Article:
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Clinic records of 37 manipulations in 767 consecutive primary total knee arthroplasties (TKAs) were analyzed to identify any predictors of manipulation outcome. Factors studied were sex, age, body mass index, tibiofemoral alignment, surgical history, smoking history, range of motion before TKA and manipulation, intraoperative lateral release, implant design and manufacturer, and manipulation interval. Measures of outcome were gains in extension and flexion from manipulation and range of motion at 1-year follow-up.
Patients gained an average of 4° of extension and 22° of flexion after manipulation, resulting in average extension of 1° and average flexion of 105° at 1-year follow-up. Restored flexion was similar to that measured preoperatively. Manipulation was most effective in patients manipulated within 8 weeks, with full extension and <90° of flexion prior to manipulation, and those receiving a lateral release during arthroplasty.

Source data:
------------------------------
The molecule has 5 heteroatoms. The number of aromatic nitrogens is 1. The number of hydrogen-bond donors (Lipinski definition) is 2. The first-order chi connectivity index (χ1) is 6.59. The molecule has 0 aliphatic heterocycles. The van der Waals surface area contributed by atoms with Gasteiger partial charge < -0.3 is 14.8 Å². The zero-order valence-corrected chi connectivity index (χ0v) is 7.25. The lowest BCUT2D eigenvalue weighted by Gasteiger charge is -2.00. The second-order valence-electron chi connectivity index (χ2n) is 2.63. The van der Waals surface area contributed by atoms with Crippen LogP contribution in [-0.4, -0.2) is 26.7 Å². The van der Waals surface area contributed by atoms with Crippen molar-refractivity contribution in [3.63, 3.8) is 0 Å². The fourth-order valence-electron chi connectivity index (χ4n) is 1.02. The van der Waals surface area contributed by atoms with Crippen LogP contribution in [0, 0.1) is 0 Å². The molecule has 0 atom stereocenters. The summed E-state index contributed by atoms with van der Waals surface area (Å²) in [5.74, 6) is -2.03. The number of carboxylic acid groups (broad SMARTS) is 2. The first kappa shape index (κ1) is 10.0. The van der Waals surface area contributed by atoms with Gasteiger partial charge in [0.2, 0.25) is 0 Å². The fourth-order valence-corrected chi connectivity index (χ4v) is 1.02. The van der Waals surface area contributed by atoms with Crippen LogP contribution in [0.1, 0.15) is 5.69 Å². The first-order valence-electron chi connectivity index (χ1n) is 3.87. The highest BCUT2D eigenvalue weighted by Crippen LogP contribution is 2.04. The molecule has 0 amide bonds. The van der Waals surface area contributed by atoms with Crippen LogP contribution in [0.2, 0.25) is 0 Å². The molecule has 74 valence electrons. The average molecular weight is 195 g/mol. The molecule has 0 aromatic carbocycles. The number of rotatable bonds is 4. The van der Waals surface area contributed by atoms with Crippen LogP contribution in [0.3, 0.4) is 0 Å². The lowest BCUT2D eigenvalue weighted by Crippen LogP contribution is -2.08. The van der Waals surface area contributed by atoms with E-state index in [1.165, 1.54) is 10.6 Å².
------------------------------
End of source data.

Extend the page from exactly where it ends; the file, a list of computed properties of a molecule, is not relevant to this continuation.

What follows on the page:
Potential for benefit from manipulation appears to be reduced in patients with large flexion contractures but with adequate flexion. Patients with flexion contractures regained only approximately 80% of the extension they lacked before manipulation. Only 12 of 18 patients (67%) with flexion contractures regained full extension. Manipulation is successful at regaining flexion and restoring function for patients of all levels of flexion deficiency. At least 90° of flexion was regained in 20 of 23 patients (87%) who lacked it at manipulation.